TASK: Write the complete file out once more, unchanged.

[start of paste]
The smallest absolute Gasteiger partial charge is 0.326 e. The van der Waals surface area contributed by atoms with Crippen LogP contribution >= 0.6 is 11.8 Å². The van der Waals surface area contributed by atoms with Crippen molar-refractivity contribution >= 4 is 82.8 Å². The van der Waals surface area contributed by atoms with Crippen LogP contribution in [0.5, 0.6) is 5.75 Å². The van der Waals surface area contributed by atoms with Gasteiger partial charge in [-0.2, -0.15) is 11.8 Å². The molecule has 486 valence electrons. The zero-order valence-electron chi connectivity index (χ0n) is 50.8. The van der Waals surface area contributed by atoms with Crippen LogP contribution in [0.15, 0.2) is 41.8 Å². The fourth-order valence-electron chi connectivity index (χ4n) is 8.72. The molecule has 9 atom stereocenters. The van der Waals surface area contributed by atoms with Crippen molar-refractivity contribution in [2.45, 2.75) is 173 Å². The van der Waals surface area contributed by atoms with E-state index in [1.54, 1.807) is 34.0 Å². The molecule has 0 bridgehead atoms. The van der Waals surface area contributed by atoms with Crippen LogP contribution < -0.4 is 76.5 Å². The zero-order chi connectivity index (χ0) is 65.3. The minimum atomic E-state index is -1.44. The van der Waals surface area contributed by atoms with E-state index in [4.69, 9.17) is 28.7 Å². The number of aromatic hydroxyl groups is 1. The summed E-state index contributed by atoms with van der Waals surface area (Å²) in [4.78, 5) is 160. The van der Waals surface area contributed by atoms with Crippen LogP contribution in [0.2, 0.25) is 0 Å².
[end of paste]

The smallest absolute Gasteiger partial charge is 0.326 e. The van der Waals surface area contributed by atoms with Crippen LogP contribution >= 0.6 is 11.8 Å². The van der Waals surface area contributed by atoms with Crippen molar-refractivity contribution >= 4 is 82.8 Å². The van der Waals surface area contributed by atoms with Crippen LogP contribution in [0.5, 0.6) is 5.75 Å². The van der Waals surface area contributed by atoms with Gasteiger partial charge in [-0.2, -0.15) is 11.8 Å². The molecule has 486 valence electrons. The zero-order valence-electron chi connectivity index (χ0n) is 50.8. The van der Waals surface area contributed by atoms with Crippen LogP contribution in [0.15, 0.2) is 41.8 Å². The fourth-order valence-electron chi connectivity index (χ4n) is 8.72. The molecule has 9 atom stereocenters. The van der Waals surface area contributed by atoms with Crippen molar-refractivity contribution in [2.45, 2.75) is 173 Å². The van der Waals surface area contributed by atoms with E-state index in [1.54, 1.807) is 34.0 Å². The molecule has 0 bridgehead atoms. The van der Waals surface area contributed by atoms with Crippen LogP contribution < -0.4 is 76.5 Å². The zero-order chi connectivity index (χ0) is 65.3. The minimum atomic E-state index is -1.44. The van der Waals surface area contributed by atoms with E-state index in [4.69, 9.17) is 28.7 Å². The number of aromatic hydroxyl groups is 1. The summed E-state index contributed by atoms with van der Waals surface area (Å²) in [4.78, 5) is 160. The van der Waals surface area contributed by atoms with Crippen LogP contribution in [0.2, 0.25) is 0 Å².